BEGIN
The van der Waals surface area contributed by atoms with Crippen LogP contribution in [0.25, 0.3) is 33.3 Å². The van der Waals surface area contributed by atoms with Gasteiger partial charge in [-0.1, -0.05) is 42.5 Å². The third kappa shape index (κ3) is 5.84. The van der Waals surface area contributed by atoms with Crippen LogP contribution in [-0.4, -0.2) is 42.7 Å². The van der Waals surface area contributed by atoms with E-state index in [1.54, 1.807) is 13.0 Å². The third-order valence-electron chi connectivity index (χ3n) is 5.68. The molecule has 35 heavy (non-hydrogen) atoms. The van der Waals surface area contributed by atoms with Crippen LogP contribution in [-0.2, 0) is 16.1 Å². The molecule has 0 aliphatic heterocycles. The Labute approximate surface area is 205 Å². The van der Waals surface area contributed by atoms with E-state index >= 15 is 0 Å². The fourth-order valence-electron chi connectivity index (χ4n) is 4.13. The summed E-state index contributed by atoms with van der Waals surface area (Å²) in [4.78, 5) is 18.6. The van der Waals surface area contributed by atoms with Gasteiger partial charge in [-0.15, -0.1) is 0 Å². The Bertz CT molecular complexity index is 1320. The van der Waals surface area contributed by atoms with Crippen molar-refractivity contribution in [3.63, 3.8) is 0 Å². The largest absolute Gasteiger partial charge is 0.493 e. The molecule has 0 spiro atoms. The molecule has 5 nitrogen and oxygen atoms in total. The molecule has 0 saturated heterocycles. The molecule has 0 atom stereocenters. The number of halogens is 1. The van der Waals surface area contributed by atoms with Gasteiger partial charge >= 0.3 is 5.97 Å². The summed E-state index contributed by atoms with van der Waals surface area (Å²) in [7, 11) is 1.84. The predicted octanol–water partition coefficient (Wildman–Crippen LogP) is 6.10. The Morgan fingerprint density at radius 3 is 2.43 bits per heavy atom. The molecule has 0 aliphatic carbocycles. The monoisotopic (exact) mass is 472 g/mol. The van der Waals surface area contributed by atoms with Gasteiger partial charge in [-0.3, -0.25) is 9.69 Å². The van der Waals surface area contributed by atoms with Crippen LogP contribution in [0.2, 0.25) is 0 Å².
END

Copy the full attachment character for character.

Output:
The van der Waals surface area contributed by atoms with Crippen LogP contribution in [0.25, 0.3) is 33.3 Å². The van der Waals surface area contributed by atoms with Gasteiger partial charge in [-0.1, -0.05) is 42.5 Å². The third kappa shape index (κ3) is 5.84. The van der Waals surface area contributed by atoms with Crippen LogP contribution in [-0.4, -0.2) is 42.7 Å². The van der Waals surface area contributed by atoms with E-state index in [1.54, 1.807) is 13.0 Å². The third-order valence-electron chi connectivity index (χ3n) is 5.68. The molecule has 35 heavy (non-hydrogen) atoms. The van der Waals surface area contributed by atoms with Crippen LogP contribution in [-0.2, 0) is 16.1 Å². The molecule has 0 aliphatic heterocycles. The Labute approximate surface area is 205 Å². The van der Waals surface area contributed by atoms with E-state index >= 15 is 0 Å². The fourth-order valence-electron chi connectivity index (χ4n) is 4.13. The summed E-state index contributed by atoms with van der Waals surface area (Å²) in [4.78, 5) is 18.6. The van der Waals surface area contributed by atoms with Gasteiger partial charge in [-0.15, -0.1) is 0 Å². The Bertz CT molecular complexity index is 1320. The van der Waals surface area contributed by atoms with Crippen molar-refractivity contribution in [3.63, 3.8) is 0 Å². The largest absolute Gasteiger partial charge is 0.493 e. The molecule has 0 spiro atoms. The molecule has 5 nitrogen and oxygen atoms in total. The molecule has 0 saturated heterocycles. The molecule has 0 atom stereocenters. The number of halogens is 1. The van der Waals surface area contributed by atoms with Gasteiger partial charge >= 0.3 is 5.97 Å². The summed E-state index contributed by atoms with van der Waals surface area (Å²) in [7, 11) is 1.84. The predicted octanol–water partition coefficient (Wildman–Crippen LogP) is 6.10. The Morgan fingerprint density at radius 3 is 2.43 bits per heavy atom. The molecule has 0 aliphatic carbocycles. The monoisotopic (exact) mass is 472 g/mol. The van der Waals surface area contributed by atoms with Gasteiger partial charge in [-0.3, -0.25) is 9.69 Å². The van der Waals surface area contributed by atoms with Crippen LogP contribution in [0.2, 0.25) is 0 Å².